relating to conversations between Donald Trump and the former FBI
director, but also they have asked that James Komi, who was just sacked
last week, should testify, and if that happens, that could turn up the
heat on Donald Trump. Many thanks. It is 6:15pm.
The Liberal Democrats publish their manifesto and pledge
a second EU referendum on a final Brexit deal.
And still to come, what's most important
We're in South Wales, hearing from dairy farmer Abbie Reader.
Coming up in Sportsday in the next 15 minutes on BBC News,
Watford cut short Walter Mazzarri's contract.
They are looking for their ninth manager in five years.
The UN is issuing a warning about just how many child migrants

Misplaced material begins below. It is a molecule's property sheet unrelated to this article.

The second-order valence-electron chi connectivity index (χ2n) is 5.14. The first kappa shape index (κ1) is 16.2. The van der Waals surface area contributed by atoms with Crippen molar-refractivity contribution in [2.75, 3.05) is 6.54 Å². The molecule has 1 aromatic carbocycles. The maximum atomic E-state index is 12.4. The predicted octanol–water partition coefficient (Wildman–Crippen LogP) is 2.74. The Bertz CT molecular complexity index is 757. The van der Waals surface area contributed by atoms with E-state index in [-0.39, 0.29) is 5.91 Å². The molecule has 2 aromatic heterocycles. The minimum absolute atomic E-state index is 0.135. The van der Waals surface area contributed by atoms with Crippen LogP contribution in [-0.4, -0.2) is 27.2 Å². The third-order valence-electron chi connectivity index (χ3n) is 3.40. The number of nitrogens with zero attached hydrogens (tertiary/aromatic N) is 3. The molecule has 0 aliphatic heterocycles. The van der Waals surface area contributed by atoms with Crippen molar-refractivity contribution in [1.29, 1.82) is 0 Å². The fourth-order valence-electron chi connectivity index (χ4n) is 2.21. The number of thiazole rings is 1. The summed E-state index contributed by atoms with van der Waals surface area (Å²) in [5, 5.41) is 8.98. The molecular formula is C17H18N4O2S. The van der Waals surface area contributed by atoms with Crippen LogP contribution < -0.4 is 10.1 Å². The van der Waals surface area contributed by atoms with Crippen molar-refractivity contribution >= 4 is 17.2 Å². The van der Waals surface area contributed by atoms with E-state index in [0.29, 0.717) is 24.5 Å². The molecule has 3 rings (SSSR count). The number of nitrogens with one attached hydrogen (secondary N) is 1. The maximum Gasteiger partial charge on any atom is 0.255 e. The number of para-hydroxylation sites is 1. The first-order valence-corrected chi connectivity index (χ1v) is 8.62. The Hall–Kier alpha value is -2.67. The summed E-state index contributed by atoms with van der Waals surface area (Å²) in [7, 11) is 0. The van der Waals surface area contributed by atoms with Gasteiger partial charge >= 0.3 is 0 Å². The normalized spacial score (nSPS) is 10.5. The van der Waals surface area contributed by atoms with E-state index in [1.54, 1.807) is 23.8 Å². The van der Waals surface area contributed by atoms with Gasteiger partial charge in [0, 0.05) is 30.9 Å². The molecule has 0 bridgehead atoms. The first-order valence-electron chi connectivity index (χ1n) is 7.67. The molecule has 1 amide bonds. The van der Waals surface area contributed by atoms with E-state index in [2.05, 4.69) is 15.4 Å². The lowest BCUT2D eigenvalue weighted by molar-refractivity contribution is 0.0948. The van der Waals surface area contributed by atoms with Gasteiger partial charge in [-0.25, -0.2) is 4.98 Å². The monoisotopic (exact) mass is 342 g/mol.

and refugees are at risk of being exploited by
Unicef, the children's agency, says there's been an unprecedented
increase in the number of unaccompanied minors travelling
Our correspondent Caroline Hawley has been to Greece, where she has
been talking to children who have fled war and poverty.
They had to cross through five different countries to get here.
Three Afghan orphans now being looked after at a shelter in Athens.
Their parents were killed in a Taliban bomb.
The boys arrived here in March after a month-long
Hameed says they now want to join their 18-year-old brother in Sweden.
How difficult was the journey, what was the hardest part?
With so many migrants now stuck in Greece,
there is not space in proper shelters for all the
And there are stories of teenagers being forced to work for no pay.
Or prostituting themselves for pocket money.
One in ten of the children who have arrived in Greece travelled alone.
These Syrian brothers told me their parents had sent